Sessions’s successor as FBI director, Louis Freeh, followed a similar path. His pro-Putin benefactor was Prevezon Holdings, the giant real estate firm that won international attention in 2008 when Russian tax lawyer Sergei Magnitsky investigated a tax fraud case involving Prevezon. For his efforts on behalf of Bill Browder’s Hermitage Capital Management, Magnitsky was arrested, imprisoned, assaulted repeatedly, and beaten to death.
As FBI director, Freeh had warned that Russian organized crime posed a grave threat to the United States that far transcended mere criminality. It is not clear how much he was paid by Prevezon after he switched sides, but Freeh later bought a $9.38 million mansion in Palm Beach, Florida, just a 10-minute drive from Trump’s Mar-a-Lago.
Then there was the late James Kallstrom, who ran the FBI’s New York office in the mid-’90s and oversaw successful investigations into both the Italian Mafia and later the Russian mob. Kallstrom had developed close friendships with two key players in the Trump-Russia saga. He worked closely with then–U.S. Attorney for the Southern District of New York Rudy Giuliani in the investigation of the Cosa Nostra network that led to the famed Mafia Commission Trial of 1985–1986. Going even further back, Kallstrom had also been friends with Donald Trump since around 1973, when Kallstrom was putting together a Trump-funded parade in New York to honor Vietnam veterans.
“We just got to be friends,” said Kallstrom in a 2020 interview as the Trump reelection campaign was gearing up. (The interview was done for a 2020 documentary by David Carr-Brown about Trump and the FBI called An American Affair: Donald Trump and the FBI.)
“I went to a few dinners with him, we talked quite often. He was very, very supportive of the bureau. We lose an agent, or somebody gets shot up, he was always there to pay for the food or whatever it took.”
According to The New York Times, Kallstrom had founded the Marine Corps–Law Enforcement Foundation, a nonprofit that got more than $1.3 million from Trump, a strikingly generous offering from the usually parsimonious real estate magnate. Under Kallstrom’s aegis, the New York office became known as Trumpland. “I would say we were associates who liked each other,” Kallstrom added in the film. “He [Trump] would call me periodically and try to boost my morale, and then I’d call him when he was in the news and try to boost his morale. But he’s basically a very, very good person and with a big heart that does a lot of things, 90 percent of which nobody knows about. I mean, we stay in touch even today.”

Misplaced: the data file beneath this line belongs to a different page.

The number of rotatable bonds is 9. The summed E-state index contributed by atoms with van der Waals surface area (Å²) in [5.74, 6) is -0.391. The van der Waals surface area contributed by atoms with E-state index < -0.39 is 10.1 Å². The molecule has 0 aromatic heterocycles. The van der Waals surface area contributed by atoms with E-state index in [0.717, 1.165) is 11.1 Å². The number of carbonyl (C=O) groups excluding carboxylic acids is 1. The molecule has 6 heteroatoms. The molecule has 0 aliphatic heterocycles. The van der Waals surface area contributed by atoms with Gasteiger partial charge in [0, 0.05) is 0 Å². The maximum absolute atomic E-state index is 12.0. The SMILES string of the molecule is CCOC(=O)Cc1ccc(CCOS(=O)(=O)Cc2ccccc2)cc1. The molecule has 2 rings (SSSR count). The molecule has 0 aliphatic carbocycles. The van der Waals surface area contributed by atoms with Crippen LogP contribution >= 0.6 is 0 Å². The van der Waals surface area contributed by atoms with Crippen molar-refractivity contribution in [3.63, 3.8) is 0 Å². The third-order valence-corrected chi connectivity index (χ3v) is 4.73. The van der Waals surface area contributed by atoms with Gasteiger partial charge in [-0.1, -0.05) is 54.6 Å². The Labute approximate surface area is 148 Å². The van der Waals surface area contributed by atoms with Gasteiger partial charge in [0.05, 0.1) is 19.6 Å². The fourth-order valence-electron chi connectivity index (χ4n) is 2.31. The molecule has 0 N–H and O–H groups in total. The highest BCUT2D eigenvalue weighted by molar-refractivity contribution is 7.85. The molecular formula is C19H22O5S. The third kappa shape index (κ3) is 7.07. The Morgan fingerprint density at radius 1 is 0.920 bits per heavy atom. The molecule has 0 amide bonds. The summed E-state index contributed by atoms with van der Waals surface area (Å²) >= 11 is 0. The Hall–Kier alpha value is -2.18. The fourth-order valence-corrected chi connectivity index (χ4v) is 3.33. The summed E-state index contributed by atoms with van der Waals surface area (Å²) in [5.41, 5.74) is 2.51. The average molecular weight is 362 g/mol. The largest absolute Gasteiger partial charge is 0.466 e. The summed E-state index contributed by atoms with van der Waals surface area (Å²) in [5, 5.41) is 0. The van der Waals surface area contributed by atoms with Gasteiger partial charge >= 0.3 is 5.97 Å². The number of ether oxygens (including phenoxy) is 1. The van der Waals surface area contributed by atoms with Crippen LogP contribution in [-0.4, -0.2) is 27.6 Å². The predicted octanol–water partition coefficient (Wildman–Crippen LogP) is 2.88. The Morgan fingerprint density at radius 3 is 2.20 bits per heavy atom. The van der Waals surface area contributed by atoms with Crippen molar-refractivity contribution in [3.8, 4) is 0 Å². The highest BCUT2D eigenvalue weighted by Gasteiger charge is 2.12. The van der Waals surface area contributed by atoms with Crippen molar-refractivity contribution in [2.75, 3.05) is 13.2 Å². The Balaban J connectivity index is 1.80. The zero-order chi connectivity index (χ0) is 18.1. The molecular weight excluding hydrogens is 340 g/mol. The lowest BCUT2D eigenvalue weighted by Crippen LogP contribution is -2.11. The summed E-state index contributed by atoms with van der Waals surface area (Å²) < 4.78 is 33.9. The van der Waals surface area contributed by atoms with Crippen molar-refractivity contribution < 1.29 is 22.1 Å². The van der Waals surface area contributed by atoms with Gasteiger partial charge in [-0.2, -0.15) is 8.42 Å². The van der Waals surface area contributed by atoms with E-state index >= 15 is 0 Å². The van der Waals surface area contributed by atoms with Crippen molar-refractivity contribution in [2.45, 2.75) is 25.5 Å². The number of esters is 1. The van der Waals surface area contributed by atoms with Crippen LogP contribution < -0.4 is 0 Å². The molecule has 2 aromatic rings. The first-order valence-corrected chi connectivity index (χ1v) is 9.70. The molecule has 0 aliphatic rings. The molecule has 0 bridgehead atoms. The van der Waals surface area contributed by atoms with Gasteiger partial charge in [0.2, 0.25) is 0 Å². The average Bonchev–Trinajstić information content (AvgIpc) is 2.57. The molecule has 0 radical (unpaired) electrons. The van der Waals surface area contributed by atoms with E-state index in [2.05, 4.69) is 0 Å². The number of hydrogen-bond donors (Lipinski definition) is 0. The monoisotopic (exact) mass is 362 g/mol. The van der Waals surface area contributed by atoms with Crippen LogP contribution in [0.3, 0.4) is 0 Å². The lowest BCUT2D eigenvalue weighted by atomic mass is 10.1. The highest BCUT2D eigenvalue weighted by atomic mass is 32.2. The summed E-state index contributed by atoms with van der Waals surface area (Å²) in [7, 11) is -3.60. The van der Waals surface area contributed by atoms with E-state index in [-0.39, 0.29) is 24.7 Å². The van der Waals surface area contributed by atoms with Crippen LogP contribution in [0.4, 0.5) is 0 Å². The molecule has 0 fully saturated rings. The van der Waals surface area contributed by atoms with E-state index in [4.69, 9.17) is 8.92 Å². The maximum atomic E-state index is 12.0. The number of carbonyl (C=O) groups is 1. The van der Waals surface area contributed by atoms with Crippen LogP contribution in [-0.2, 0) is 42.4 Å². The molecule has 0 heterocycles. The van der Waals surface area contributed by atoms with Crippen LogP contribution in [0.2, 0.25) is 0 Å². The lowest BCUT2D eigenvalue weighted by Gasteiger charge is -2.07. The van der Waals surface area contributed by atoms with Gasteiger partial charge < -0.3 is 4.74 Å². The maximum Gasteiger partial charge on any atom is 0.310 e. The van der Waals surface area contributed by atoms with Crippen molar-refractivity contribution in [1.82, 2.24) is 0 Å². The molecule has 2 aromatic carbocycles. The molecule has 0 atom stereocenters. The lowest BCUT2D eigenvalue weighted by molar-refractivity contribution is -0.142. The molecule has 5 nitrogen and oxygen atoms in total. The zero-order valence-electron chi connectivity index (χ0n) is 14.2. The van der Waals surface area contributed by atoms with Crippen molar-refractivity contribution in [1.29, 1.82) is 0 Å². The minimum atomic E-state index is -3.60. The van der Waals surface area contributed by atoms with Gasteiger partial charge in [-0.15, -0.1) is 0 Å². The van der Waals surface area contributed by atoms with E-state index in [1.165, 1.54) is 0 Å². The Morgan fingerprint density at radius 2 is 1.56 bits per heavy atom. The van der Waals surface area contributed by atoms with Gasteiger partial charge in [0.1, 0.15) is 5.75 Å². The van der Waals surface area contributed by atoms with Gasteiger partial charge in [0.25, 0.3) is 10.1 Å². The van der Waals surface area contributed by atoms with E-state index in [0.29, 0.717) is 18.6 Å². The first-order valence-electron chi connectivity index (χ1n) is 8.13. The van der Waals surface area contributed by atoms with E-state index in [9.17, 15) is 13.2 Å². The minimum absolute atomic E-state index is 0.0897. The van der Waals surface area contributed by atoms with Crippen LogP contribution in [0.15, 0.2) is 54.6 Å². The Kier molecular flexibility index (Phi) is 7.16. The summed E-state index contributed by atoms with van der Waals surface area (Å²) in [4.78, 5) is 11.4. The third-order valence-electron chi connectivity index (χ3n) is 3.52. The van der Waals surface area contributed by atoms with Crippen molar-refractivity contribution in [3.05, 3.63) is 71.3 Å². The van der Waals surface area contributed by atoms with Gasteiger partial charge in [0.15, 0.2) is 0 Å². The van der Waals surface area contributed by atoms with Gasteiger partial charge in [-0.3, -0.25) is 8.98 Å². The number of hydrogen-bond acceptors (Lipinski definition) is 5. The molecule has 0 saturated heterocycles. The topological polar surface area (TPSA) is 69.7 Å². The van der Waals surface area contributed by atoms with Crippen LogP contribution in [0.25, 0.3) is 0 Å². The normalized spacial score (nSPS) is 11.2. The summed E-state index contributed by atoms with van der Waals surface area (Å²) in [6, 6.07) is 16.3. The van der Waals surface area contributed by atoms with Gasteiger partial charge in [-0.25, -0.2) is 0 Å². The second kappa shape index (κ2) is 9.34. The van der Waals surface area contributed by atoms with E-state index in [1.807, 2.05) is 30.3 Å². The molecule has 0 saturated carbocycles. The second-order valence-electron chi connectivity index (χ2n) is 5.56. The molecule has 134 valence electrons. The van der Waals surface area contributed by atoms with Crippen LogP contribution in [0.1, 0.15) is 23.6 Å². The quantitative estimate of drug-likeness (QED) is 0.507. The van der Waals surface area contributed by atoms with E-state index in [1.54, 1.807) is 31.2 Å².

But Trump being Trump, loyalty and generosity came with strings attached. “He [Trump] cultivated FBI people,” says Jeff Stein, editor of the intelligence newsletter SpyTalk, in An American Affair. “And that’s well-known behavior by people who swim in dangerous waters. They want to have a get-out-of-jail card, and that get-out-of-jail is having friendships or being a good source for the FBI.”
Kallstrom insisted that Trump was not an FBI informant, but another agent told Stein that Trump was known within the bureau as a “hip pocket” source—that is, someone who was not officially a source and therefore not in the FBI’s files.
Nevertheless, Trump appears to have gotten exactly what he sought. As it happens, Kallstrom worked closely with McGonigal and cultivated friendships not just with Trump but also with Rudy Giuliani. Together, they are suspected of being party to an internal campaign just before the 2016 election that spurred FBI Director James Comey to publicly announce he was reopening his investigation into Clinton’s emails.
Ultimately, of course, America found out that none of Hillary’s emails were classified. The Times story on the subject was misleading at best. The “reopened” investigation was short-lived and appeared to reflect the wishful thinking of the pro-Trump leaker in the bureau, whether it was McGonigal or someone else. Likewise, the Times headline declaring “no link” between Trump and Russia seemed to reflect wishful thinking on the parts of Kallstrom, Giuliani, and McGonigal—not reality.
But the damage had already been done. When voters cast their ballots on November 8, they thought that the FBI had given Trump a clean bill of health but was still investigating Hillary. McGonigal and company may well have made the difference in tipping the election to Trump.
So in the end, the FBI failed miserably at documenting Trump’s four-decade relationship with the Russian mafia and Russian intelligence, and all the financial transactions between them. The bureau failed miserably when it came to assessing how the former president might be compromised.
As Adam Schiff, then chairman of the House Intelligence Committee, told The Washington Post in 2019, “Just as a reminder, this all began as an FBI counterintelligence investigation into whether people around then-candidate Trump were acting as witting or unwitting agents of a foreign power. So it began as a counterintelligence investigation, not as a criminal investigation.”
Which is a vital distinction. “It may not be a crime for a candidate for president to seek to make money from a hostile foreign power during an election and mislead the country about it,” Schiff added. “But the counterintelligence concerns go beyond mere violation of criminal law.
“They’re at one time not necessarily a criminal activity and at the same time potentially far more serious than criminal activity because you have the capacity to warp U.S. policy owing to some form of compromise.”
In other words, as the KGB and its successor agencies know all too well, intelligence operations are designed to operate within the law while exploiting the latitude afforded by lax regulations and lax enforcement.
A serious counterintelligence investigation, then, would presumably have asked how the KGB began its relationship with Trump and whether Trump had been compromised first by the Soviets and later by Russia. It would have asked how deeply Trump was indebted to the Russian mafia, because he had made a fortune by at the very least turning a blind eye as former Soviet officials laundered millions of dollars through his real estate. How much business had he done with operatives of Russian intelligence and/or the Russian mafia? Did Russia have kompromat on Trump? Was he a Russian asset? How far back did his relationship go? How much did he make laundering money for them? What about other members of his family, the Trump administration and campaign, other politicians?
All unanswered questions, leading to perhaps the biggest question of all: If the FBI won’t ask those questions, who will? It will be interesting to see whether they are answered when McGonigal come to trial or, perhaps, if he is the string that, when pulled, will unravel all sorts of unimaginable secrets.
* This article has been updated.